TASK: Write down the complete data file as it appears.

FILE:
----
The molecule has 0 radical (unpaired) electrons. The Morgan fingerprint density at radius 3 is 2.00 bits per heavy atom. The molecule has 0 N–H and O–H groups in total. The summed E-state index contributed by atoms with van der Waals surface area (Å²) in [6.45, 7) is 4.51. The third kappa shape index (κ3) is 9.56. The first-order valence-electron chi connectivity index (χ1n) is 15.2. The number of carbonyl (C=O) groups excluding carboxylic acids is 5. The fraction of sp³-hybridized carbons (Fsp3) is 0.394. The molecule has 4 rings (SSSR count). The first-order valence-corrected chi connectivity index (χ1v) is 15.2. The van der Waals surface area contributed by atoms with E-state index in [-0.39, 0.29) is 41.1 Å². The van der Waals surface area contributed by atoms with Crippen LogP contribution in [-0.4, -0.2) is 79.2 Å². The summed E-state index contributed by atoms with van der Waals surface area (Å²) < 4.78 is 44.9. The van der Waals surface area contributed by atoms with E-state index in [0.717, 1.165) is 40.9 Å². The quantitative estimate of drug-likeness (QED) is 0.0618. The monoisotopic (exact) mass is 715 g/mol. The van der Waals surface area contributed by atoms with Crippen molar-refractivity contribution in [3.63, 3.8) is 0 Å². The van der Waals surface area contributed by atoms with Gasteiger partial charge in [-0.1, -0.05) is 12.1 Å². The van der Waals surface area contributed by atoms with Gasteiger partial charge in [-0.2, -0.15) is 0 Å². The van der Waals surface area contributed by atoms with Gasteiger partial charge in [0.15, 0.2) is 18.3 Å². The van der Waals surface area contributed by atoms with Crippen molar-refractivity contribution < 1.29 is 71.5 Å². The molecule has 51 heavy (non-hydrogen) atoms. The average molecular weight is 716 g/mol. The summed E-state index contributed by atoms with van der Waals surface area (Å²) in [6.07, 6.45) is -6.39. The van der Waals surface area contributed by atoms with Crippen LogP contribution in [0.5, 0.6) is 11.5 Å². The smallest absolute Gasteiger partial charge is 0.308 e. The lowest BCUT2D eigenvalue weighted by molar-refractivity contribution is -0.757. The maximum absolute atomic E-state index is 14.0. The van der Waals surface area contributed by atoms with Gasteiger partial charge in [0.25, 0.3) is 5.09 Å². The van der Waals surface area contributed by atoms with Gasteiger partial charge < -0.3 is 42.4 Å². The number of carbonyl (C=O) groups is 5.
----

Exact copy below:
The molecule has 0 radical (unpaired) electrons. The Morgan fingerprint density at radius 3 is 2.00 bits per heavy atom. The molecule has 0 N–H and O–H groups in total. The summed E-state index contributed by atoms with van der Waals surface area (Å²) in [6.45, 7) is 4.51. The third kappa shape index (κ3) is 9.56. The first-order valence-electron chi connectivity index (χ1n) is 15.2. The number of carbonyl (C=O) groups excluding carboxylic acids is 5. The fraction of sp³-hybridized carbons (Fsp3) is 0.394. The molecule has 4 rings (SSSR count). The first-order valence-corrected chi connectivity index (χ1v) is 15.2. The van der Waals surface area contributed by atoms with E-state index in [-0.39, 0.29) is 41.1 Å². The van der Waals surface area contributed by atoms with Crippen LogP contribution in [-0.4, -0.2) is 79.2 Å². The summed E-state index contributed by atoms with van der Waals surface area (Å²) < 4.78 is 44.9. The van der Waals surface area contributed by atoms with E-state index in [0.717, 1.165) is 40.9 Å². The quantitative estimate of drug-likeness (QED) is 0.0618. The monoisotopic (exact) mass is 715 g/mol. The van der Waals surface area contributed by atoms with Crippen molar-refractivity contribution in [3.63, 3.8) is 0 Å². The van der Waals surface area contributed by atoms with Gasteiger partial charge in [-0.1, -0.05) is 12.1 Å². The van der Waals surface area contributed by atoms with Gasteiger partial charge in [-0.2, -0.15) is 0 Å². The van der Waals surface area contributed by atoms with Gasteiger partial charge in [0.15, 0.2) is 18.3 Å². The van der Waals surface area contributed by atoms with Crippen molar-refractivity contribution < 1.29 is 71.5 Å². The molecule has 51 heavy (non-hydrogen) atoms. The average molecular weight is 716 g/mol. The summed E-state index contributed by atoms with van der Waals surface area (Å²) in [6.07, 6.45) is -6.39. The van der Waals surface area contributed by atoms with Crippen LogP contribution in [0.5, 0.6) is 11.5 Å². The smallest absolute Gasteiger partial charge is 0.308 e. The lowest BCUT2D eigenvalue weighted by molar-refractivity contribution is -0.757. The maximum absolute atomic E-state index is 14.0. The van der Waals surface area contributed by atoms with Gasteiger partial charge in [0.25, 0.3) is 5.09 Å². The van der Waals surface area contributed by atoms with Gasteiger partial charge < -0.3 is 42.4 Å². The number of carbonyl (C=O) groups is 5.